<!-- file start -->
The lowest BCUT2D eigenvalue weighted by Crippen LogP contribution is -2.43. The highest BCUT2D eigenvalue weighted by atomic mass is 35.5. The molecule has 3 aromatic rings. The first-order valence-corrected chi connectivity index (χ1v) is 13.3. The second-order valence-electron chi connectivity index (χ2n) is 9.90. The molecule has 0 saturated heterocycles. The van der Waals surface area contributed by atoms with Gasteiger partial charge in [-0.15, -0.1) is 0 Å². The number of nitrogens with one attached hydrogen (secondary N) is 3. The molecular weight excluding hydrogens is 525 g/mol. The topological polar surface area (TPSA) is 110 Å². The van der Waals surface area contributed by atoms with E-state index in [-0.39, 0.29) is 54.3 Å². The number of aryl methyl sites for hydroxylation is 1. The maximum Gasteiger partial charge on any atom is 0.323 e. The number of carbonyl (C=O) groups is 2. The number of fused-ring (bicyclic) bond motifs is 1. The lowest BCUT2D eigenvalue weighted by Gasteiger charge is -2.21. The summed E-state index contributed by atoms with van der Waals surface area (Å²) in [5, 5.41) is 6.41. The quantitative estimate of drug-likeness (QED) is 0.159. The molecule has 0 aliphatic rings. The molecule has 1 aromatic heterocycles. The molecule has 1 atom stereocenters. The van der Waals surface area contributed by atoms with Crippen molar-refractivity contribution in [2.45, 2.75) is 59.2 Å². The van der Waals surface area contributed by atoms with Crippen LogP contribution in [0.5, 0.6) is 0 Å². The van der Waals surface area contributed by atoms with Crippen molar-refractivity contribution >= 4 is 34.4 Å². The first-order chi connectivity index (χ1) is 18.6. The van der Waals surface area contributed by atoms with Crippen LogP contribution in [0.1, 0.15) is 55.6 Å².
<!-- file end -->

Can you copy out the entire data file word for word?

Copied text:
The lowest BCUT2D eigenvalue weighted by Crippen LogP contribution is -2.43. The highest BCUT2D eigenvalue weighted by atomic mass is 35.5. The molecule has 3 aromatic rings. The first-order valence-corrected chi connectivity index (χ1v) is 13.3. The second-order valence-electron chi connectivity index (χ2n) is 9.90. The molecule has 0 saturated heterocycles. The van der Waals surface area contributed by atoms with Gasteiger partial charge in [-0.15, -0.1) is 0 Å². The number of nitrogens with one attached hydrogen (secondary N) is 3. The molecular weight excluding hydrogens is 525 g/mol. The topological polar surface area (TPSA) is 110 Å². The van der Waals surface area contributed by atoms with E-state index in [-0.39, 0.29) is 54.3 Å². The number of aryl methyl sites for hydroxylation is 1. The maximum Gasteiger partial charge on any atom is 0.323 e. The number of carbonyl (C=O) groups is 2. The number of fused-ring (bicyclic) bond motifs is 1. The lowest BCUT2D eigenvalue weighted by Gasteiger charge is -2.21. The summed E-state index contributed by atoms with van der Waals surface area (Å²) in [5, 5.41) is 6.41. The quantitative estimate of drug-likeness (QED) is 0.159. The molecule has 0 aliphatic rings. The molecule has 1 aromatic heterocycles. The molecule has 1 atom stereocenters. The van der Waals surface area contributed by atoms with Crippen molar-refractivity contribution in [2.45, 2.75) is 59.2 Å². The van der Waals surface area contributed by atoms with Crippen LogP contribution in [0.5, 0.6) is 0 Å². The van der Waals surface area contributed by atoms with Crippen molar-refractivity contribution >= 4 is 34.4 Å². The first-order chi connectivity index (χ1) is 18.6. The van der Waals surface area contributed by atoms with Crippen LogP contribution in [0.1, 0.15) is 55.6 Å².